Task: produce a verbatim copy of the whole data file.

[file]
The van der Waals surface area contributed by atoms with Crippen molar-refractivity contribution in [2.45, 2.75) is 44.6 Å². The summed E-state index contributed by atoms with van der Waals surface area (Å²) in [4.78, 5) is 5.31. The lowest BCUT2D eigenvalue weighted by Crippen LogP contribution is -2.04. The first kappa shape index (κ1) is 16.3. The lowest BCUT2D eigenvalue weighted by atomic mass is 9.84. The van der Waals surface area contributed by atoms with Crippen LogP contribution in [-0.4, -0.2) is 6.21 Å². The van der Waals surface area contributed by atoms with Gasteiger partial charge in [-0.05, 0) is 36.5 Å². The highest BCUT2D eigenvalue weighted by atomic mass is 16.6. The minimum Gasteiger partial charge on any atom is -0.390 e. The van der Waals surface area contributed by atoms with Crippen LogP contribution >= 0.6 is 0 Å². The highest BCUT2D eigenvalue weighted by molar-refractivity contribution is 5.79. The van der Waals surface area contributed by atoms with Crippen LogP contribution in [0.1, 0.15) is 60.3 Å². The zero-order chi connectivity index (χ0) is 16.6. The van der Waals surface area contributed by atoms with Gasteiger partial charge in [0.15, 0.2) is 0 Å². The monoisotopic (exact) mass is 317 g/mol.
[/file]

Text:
The van der Waals surface area contributed by atoms with Crippen molar-refractivity contribution in [2.45, 2.75) is 44.6 Å². The summed E-state index contributed by atoms with van der Waals surface area (Å²) in [4.78, 5) is 5.31. The lowest BCUT2D eigenvalue weighted by Crippen LogP contribution is -2.04. The first kappa shape index (κ1) is 16.3. The lowest BCUT2D eigenvalue weighted by atomic mass is 9.84. The van der Waals surface area contributed by atoms with Crippen LogP contribution in [-0.4, -0.2) is 6.21 Å². The van der Waals surface area contributed by atoms with Gasteiger partial charge in [-0.05, 0) is 36.5 Å². The highest BCUT2D eigenvalue weighted by atomic mass is 16.6. The minimum Gasteiger partial charge on any atom is -0.390 e. The van der Waals surface area contributed by atoms with Crippen LogP contribution >= 0.6 is 0 Å². The highest BCUT2D eigenvalue weighted by molar-refractivity contribution is 5.79. The van der Waals surface area contributed by atoms with Crippen LogP contribution in [0.1, 0.15) is 60.3 Å². The zero-order chi connectivity index (χ0) is 16.6. The van der Waals surface area contributed by atoms with Gasteiger partial charge in [0.15, 0.2) is 0 Å². The monoisotopic (exact) mass is 317 g/mol.